Northern Ireland is becoming less and less Protestant and is likely to have a Catholic majority within three years, according to a new analysis of demographic trends in the country.
A report this week by the Catholic News Agency suggests that according to census data, Protestants outnumbered Catholics by just three percent in 2011, while more recent data show a Catholic majority “in every age group of the population, except for those over 60.”
Founded in 1921, Northern Ireland has always had a Protestant majority. Now, however, Catholic schoolchildren outnumber Protestants of the same age by a significant margin of 51 percent to 37 percent.
The Republic of Ireland, on the other hand, has always been predominantly Catholic, ever since the religion took hold in the middle of the first millennium.
Northern Ireland separated from Southern Ireland in 1921, and the religious identities of the two countries exacerbated friction of a social and political nature.
The 1960s saw an escalation of interreligious conflict that lasted until 1998. According to Catholic News Agency, there were more than 16,200 bombings, more than 3,500 people killed, and about 50,000 people injured during this bloody period.
The conflict reached a tentative end with the “Good Friday Agreement” of 1998, even though occasional outbursts of violence were not uncommon even afterward.
As Breitbart News reported following outbreaks of violence in Belfast in 2011, while conflict in Northern Ireland is usually portrayed as religious in nature, underlying it is an ethnic conflict between indigenous Gaelic Irish people (usually Catholic, Republican, nationalist) on one side and descendants of invading English and Scottish people (usually Protestant, loyalist, unionist) on the other.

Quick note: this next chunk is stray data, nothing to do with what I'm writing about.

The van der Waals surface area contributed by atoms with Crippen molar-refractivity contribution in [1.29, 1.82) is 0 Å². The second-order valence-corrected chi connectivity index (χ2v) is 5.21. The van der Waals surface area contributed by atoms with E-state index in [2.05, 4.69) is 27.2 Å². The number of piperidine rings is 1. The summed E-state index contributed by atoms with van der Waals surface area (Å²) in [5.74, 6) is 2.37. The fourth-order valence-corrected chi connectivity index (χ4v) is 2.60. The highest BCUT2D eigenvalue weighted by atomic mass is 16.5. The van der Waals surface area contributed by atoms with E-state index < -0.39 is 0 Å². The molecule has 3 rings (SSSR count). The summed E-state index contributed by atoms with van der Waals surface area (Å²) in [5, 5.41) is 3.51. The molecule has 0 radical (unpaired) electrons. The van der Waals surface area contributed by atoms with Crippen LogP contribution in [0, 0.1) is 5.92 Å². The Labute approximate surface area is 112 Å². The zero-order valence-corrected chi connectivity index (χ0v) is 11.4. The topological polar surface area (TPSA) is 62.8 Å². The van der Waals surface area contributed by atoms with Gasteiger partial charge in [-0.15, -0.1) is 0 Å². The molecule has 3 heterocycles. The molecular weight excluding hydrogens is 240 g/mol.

As is often the case, religion is not the root “cause” of this conflict, but a tool used by the factions to rally supporters to their cause. And, in fact, clashes between the two groups actually predate the Protestant Reformation and the establishment of the Church of England, dating back at least as far as the 1400s.
In early April, the Catholic and Anglican Primates of All Ireland issued a joint statement marking the 20th anniversary of the Good Friday Agreement, giving thanks for “all that has been achieved in shaping a peaceful and shared future” in Northern Ireland.
The Good Friday Agreement was signed on April 10, 1998, and established a power-sharing government involving parties representing both the majority Protestant population and the minority Catholic population.
In their joint letter, the archbishops said the peace in Northern Ireland had required a great effort to achieve and that it will “equally take risk, and leadership at all levels, to maintain.”
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